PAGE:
Just as an example, on Tuesday, DPS Transition Manager Judge Steven Rhodes announced that he is excited to be leading DPS back towards local control.
So far so good.
Then Judge Rhodes announced the local community members that he himself had picked to serve on his transition team. All except one of Judge Rhodes’ hand-picked team members are white, and many of them don’t even live in Detroit.
Not so good anymore.
Those who made the list are the following:
Jay Alix, Alix Partners, LLP; Al Koch, Alix Partners, LLP; Kurt Beckeman, Alix Partners, LLP; David Carroll, Quicken Loans, Coalition; Matt Cullen, Rock Ventures; Jeff Lambert, Lambert, Edwards & Associates; Kelly Rossman-McKinney, Truscott Rossman; John Truscott, Truscott Rossman; Patricia Flaherty, retired, Ford Motor Co.; Jimmy Settles, UAW Ford; Gene Gargaro, Masco; and Eugene Driker, Barris, Sott, Denn & Driker, PLLC.
So here’s the thing; it’s not that none of these folks are qualified. Because sure, they are quite qualified. But this is Detroit, and Detroit is still more than 80 percent African American. The student population in DPS is closer to 100 percent African American. That probably explains why our phones were blowing up as soon as the story hit the news. Nobody could believe what they were seeing.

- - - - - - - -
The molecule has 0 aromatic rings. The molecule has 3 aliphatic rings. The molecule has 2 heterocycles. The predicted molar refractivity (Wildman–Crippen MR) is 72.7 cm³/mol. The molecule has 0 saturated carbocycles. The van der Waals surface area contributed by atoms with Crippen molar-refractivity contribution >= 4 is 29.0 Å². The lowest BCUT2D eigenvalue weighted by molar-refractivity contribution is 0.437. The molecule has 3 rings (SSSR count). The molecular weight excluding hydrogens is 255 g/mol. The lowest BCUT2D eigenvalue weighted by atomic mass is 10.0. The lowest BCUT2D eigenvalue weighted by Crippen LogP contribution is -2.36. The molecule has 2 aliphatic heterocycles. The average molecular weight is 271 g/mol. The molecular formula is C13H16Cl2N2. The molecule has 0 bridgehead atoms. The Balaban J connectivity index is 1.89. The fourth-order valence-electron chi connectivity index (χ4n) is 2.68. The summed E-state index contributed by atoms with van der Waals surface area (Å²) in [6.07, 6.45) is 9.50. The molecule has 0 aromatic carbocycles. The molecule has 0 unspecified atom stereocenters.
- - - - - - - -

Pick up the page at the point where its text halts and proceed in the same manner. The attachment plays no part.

Would it be asking too much for Judge Rhodes to consider some qualified candidates for his transition team who weren’t white? If he doesn’t know any qualified blacks himself, then perhaps he might have considered calling someone who could help him out in that regard. Understand that we are willing to accept help from wherever we can get it, and are appreciative of those willing to step in, but we think Judge Rhodes also needs to understand that there are plenty of fully qualified African American candidates who would be only too happy to serve and do whatever they can to improve DPS.
Yes, results most certainly do matter. But appearances matter, too. And to suggest, intentionally or not, that the only folks qualified to help DPS transition properly are white folks is, well, a problem.